Profits made by energy firms on household bills have more than doubled in a year, damning new figures reveal.
As the Big Six companies drive through price hikes of up to 10 per cent, it also emerged that the costs to them of buying gas and electricity has remained almost unchanged since autumn 2012.
Increases in what energy companies pay for gas and electricity have added just £10 to household bills, but profit margins added £50 in a year.
Bosses responsible for crippling rises this winter are due to be grilled by MPs tomorrow about claims they are driving up costs to make even bigger profits while leaving customers to choose between heating and eating.
David Cameron is under intense pressure to tackle soaring bills, after Labour demanded a two-year freeze and former Tory Prime Minister Sir John Major called for a windfall tax to help the elderly to keep warm this winter.
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Four of the Big Six firms have already announced big price rises, with ScottishPower bills going up by 9 per cent, Npower announced a 10.4 per cent price hike, British Gas a 9.2 per cent rise and Scottish & Southern Energy an 8.2 per cent increase.
The firms have variously blamed rising wholesale prices, bills for upgrading gas mains and electricity cables and extra green levies imposed by the government.
But official figures released by energy regulator Ofgem reveal company profits have doubled in a year.
Mr Cameron said last week: ‘I think it is wrong for bills to go up when wholesale prices are not going up substantially, but we have to look at the causes of why bills are going up and act on those causes rather than just have some sort of blanket policy that doesn’t work.’
Ofgem analysis shows that the average bill stood at £1,320 this month, up £70 or 5.6 per cent on the same month last year.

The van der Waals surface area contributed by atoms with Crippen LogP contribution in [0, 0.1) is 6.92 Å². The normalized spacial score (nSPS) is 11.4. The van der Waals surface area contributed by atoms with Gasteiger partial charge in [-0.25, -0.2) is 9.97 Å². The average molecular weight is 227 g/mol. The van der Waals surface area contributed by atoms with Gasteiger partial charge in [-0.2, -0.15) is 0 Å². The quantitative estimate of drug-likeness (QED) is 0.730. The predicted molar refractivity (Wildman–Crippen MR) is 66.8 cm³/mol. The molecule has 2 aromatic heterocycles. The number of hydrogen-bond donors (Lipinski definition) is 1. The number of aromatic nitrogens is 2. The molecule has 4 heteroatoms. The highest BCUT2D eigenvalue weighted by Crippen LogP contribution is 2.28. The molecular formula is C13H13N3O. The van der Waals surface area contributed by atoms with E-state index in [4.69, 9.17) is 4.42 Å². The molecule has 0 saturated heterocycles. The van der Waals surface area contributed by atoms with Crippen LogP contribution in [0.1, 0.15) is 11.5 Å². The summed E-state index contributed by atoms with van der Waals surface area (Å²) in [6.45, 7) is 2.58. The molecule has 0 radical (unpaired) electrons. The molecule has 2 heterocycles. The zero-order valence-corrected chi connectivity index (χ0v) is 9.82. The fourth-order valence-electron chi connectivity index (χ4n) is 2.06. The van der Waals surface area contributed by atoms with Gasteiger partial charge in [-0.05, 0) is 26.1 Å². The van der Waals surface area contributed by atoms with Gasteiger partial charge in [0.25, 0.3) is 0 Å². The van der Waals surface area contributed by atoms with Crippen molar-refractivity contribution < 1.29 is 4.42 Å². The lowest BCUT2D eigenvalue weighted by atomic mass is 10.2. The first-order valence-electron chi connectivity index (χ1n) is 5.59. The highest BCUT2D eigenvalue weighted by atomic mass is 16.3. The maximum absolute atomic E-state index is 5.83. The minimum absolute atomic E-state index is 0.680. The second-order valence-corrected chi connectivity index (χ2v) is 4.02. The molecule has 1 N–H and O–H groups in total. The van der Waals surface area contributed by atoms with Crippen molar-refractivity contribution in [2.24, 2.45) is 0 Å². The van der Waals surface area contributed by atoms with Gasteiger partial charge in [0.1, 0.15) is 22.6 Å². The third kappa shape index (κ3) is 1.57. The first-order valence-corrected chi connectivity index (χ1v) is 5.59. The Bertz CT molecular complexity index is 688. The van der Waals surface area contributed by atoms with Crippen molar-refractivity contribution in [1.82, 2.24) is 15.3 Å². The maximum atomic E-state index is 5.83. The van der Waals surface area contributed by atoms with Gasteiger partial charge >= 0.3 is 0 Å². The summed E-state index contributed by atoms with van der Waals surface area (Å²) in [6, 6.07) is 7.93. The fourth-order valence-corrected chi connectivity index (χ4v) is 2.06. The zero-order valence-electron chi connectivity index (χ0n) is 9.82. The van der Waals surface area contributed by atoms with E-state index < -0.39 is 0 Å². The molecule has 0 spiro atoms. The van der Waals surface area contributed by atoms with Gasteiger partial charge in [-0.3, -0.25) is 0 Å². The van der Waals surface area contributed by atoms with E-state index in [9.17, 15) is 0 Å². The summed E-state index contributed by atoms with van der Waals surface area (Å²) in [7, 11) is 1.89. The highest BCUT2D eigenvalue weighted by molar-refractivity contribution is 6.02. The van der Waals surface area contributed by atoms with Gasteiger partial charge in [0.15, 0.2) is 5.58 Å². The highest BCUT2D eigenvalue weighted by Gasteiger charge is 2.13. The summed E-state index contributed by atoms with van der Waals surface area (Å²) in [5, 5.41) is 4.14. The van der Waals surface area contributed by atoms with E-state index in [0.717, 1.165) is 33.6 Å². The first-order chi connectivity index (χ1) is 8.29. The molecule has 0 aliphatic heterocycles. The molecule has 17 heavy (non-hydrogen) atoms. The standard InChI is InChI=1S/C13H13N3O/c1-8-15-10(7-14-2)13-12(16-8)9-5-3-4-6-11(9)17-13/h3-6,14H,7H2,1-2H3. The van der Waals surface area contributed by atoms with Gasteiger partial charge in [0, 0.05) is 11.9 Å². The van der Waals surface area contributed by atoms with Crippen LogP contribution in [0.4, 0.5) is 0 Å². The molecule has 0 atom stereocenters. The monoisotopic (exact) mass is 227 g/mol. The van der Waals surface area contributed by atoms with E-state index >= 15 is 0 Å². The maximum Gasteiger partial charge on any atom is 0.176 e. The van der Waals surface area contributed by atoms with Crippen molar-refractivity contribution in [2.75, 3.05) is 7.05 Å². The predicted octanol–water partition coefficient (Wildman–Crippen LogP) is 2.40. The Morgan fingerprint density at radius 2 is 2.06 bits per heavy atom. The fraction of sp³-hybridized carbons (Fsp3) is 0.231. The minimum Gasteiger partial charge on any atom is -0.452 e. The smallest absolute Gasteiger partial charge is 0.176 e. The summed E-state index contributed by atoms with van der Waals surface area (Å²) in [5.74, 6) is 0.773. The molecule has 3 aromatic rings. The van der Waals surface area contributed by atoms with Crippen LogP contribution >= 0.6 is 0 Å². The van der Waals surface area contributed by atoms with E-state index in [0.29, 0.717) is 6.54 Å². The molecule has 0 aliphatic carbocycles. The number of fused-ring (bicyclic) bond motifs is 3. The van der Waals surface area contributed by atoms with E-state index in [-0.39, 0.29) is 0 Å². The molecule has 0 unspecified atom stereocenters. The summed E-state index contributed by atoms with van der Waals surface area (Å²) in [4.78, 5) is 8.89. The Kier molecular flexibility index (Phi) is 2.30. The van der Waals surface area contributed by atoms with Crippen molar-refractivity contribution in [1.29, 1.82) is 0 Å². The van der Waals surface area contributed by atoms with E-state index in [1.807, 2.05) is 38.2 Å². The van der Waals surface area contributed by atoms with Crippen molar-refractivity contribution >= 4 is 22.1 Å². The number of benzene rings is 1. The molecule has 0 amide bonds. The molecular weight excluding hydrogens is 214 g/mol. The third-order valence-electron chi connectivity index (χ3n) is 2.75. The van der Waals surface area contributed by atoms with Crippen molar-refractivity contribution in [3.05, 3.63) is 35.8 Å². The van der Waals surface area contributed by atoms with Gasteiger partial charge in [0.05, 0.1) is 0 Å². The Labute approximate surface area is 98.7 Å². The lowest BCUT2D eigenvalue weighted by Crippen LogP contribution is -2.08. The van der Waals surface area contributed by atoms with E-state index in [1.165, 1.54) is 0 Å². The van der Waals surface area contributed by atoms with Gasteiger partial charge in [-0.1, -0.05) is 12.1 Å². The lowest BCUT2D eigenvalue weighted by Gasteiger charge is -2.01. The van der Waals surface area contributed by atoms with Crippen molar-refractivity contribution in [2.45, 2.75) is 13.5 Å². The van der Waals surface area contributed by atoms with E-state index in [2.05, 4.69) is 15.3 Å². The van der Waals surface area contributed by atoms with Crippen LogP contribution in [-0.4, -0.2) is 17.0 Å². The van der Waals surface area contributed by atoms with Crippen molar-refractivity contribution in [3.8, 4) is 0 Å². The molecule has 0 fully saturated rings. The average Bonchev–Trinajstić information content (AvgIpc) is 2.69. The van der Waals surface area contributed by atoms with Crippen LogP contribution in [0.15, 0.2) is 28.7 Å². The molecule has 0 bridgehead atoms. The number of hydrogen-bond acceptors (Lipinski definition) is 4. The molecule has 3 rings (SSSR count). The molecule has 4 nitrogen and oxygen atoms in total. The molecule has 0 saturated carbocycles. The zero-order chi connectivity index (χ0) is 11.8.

Wholesale energy costs – which make up the singled biggest part of the bill – have barely changed, up just 1.67 per cent or £10 in a year.
VAT, operating and other costs make up £1,255 of the bill, up £40 or 3.29 per cent.
However the biggest increase is the average net profit margin made on bills, up 111 per cent from £45 in 2012 to £95 now.
Caroline Flint, Labour’s shadow energy secretary, said: ‘Energy companies always blame rising global energy prices for putting up people’s bills, but these figures show that under David Cameron they’ve been increasing their profits on the back of spiralling energy bills for hard-pressed households.
‘If energy companies won’t treat their customers fairly, then people deserve tough action from the Government. But David Cameron shows how out of touch he is, refusing to act. That’s why Labour would freeze energy bills for 20 months and create a tough new watchdog with the power to force energy companies to cut their prices when the cost of energy falls.’
The revelation will fuel public anger at near double-digit rises in bills at a time when wages are up by around one per cent.
Ofgem admits that overall wholesale costs have soared in the last decade, up by around 140 per cent for electricity and 240 per cent for gas. Although in the last year wholesale costs have barely changed.
However, power firms insist that future prices for them to buy in supplies for this winter have risen.
The wholesale price of gas for use this winter is 8 per cent higher than the price of gas for use last winter, Ofgem says. The wholesale price of electricity is 13 per cent higher.
Mr Cameron sparked a furious coalition row last week when he vowed to ‘roll back’ the green levies which he says are forcing up bills.
Over many years ‘extras’ have been added on all bills to pay to help the elderly heat their homes and cut the cost of energy efficiency measures like insulation.
Ofgem estimates that in the last decade environmental and social costs have risen from £10 to over £100 on the average bill.
In the last year they have risen by around £10 to £115 of an average annual dual fuel household bill. More increases are expected.
However, the energy firms disputed the way Ofgem calculated the figures.
British Gas said: ‘The prices that individual suppliers pay depend on their own hedging strategies, and the Ofgem methodology is, at best, an approximation of what those hedging profiles are.
‘We buy a certain amount of gas more than two years in advance, and if you look at the 24 month figure to October 2013, there has been an 18 per cent increase in the wholesale cost.’
SSE insisted it was ‘simply false’ to suggest wholesale costs had not risen.
A spokesman added: ‘This is very much a global market and we are seeing increased international competition for supplies, which is putting up prices.’